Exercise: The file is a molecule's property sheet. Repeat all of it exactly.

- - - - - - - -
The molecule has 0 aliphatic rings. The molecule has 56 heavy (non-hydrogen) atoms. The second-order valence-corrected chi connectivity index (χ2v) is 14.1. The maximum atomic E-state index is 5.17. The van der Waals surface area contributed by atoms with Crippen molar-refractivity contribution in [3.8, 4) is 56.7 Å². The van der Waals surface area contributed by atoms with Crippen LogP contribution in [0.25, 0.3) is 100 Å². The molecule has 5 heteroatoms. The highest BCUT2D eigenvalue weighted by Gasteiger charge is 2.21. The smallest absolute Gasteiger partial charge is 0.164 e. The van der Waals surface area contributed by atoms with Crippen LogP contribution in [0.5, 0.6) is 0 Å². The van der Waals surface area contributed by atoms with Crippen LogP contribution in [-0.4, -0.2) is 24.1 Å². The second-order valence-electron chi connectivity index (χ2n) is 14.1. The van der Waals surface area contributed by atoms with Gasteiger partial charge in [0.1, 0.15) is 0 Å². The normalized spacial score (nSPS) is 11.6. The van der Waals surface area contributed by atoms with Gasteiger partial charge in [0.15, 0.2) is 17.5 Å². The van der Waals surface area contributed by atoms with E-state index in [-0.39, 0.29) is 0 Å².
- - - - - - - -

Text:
The molecule has 0 aliphatic rings. The molecule has 56 heavy (non-hydrogen) atoms. The second-order valence-corrected chi connectivity index (χ2v) is 14.1. The maximum atomic E-state index is 5.17. The van der Waals surface area contributed by atoms with Crippen molar-refractivity contribution in [3.8, 4) is 56.7 Å². The van der Waals surface area contributed by atoms with Crippen LogP contribution in [0.25, 0.3) is 100 Å². The molecule has 5 heteroatoms. The highest BCUT2D eigenvalue weighted by Gasteiger charge is 2.21. The smallest absolute Gasteiger partial charge is 0.164 e. The van der Waals surface area contributed by atoms with Crippen LogP contribution in [0.5, 0.6) is 0 Å². The van der Waals surface area contributed by atoms with Crippen LogP contribution in [-0.4, -0.2) is 24.1 Å². The second-order valence-electron chi connectivity index (χ2n) is 14.1. The van der Waals surface area contributed by atoms with Gasteiger partial charge in [0.1, 0.15) is 0 Å². The normalized spacial score (nSPS) is 11.6. The van der Waals surface area contributed by atoms with Gasteiger partial charge in [0.15, 0.2) is 17.5 Å². The van der Waals surface area contributed by atoms with E-state index in [-0.39, 0.29) is 0 Å².